EBRD loans help slash energy bills in Morocco

By Svitlana  Pyrkalo

Share this page:

Helping local businesses together with donors

1500 cows is a lot of cows. But if you want to produce fresh milk in Morocco – a hot country which grows little feed – you need scale. Otherwise local fresh milk cannot compete with imported milk powder.  For that same reason, you also need a resource-efficient operation.

Ali Zoubir, a third generation dairy farmer in Had Soualem, 40 miles from Casablanca, knows a lot about efficiency. He inherited 500 cows and some old-fashioned barns from his father. The cows needed to be fed and cleaned by hand; the stuffy, dark barns had to be lit and ventilated to make them bearable for the animals, guzzling up expensive energy.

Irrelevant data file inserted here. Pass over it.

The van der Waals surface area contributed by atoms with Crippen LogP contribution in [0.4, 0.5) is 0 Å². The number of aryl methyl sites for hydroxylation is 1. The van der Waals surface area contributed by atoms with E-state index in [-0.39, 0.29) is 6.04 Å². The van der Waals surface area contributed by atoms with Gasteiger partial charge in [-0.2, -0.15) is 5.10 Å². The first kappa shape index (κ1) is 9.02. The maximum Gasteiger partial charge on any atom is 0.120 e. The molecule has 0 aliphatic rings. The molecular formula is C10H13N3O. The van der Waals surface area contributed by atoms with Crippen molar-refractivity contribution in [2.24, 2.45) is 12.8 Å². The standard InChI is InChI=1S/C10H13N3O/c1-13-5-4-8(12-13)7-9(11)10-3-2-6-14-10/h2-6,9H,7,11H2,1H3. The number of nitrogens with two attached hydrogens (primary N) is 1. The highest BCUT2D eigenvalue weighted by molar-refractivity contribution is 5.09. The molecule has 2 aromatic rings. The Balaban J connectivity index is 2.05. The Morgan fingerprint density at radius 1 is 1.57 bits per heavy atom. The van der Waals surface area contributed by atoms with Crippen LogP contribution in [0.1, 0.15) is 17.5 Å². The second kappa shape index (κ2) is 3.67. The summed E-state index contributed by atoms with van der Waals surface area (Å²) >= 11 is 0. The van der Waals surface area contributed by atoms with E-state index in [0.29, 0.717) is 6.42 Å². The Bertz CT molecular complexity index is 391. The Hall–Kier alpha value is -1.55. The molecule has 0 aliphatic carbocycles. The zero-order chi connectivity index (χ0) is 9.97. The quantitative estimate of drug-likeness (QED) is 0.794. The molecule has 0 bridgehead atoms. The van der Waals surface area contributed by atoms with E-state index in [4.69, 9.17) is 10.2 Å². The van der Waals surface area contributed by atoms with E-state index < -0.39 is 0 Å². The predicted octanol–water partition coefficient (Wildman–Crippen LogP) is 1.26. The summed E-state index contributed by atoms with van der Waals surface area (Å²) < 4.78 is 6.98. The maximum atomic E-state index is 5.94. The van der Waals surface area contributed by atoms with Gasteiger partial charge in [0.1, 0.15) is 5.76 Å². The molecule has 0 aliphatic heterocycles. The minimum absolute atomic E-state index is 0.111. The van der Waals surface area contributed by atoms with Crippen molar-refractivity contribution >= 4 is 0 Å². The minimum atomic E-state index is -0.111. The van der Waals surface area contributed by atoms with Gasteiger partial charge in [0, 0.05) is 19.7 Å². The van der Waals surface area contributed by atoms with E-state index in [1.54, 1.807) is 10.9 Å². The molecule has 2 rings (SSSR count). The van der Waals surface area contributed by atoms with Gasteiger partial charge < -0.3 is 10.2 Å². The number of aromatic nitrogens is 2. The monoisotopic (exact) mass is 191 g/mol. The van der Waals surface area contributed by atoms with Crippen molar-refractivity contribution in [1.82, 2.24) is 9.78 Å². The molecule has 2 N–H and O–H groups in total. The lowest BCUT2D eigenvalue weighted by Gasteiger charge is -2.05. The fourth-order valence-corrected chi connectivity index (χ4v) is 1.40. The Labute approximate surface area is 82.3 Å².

“But we are not far from the sea – there is enough breeze,” he says. “We simply needed modern, open barns, where the herd is kept together, and the air is allowed in”.

The farm took a loan from Banque Populaire, under the MorSEFF Programme led by the EBRD, which included an investment grant from the European Union, and underwent a complete re-haul. It is one of 220 businesses which have benefitted from a MorSEFF loan. 

New solar panels now provide all the electricity needed during the day, including pumping water from wells; the sun also powers water heaters providing hot water for cleaning. The new tractors are best in class. The farm’s electricity consumption has dropped 80 per cent, even as the cattle population increased threefold.

Ali Zoubir, a third generation dairy farmer in Had Soualem, 40 miles from Casablanca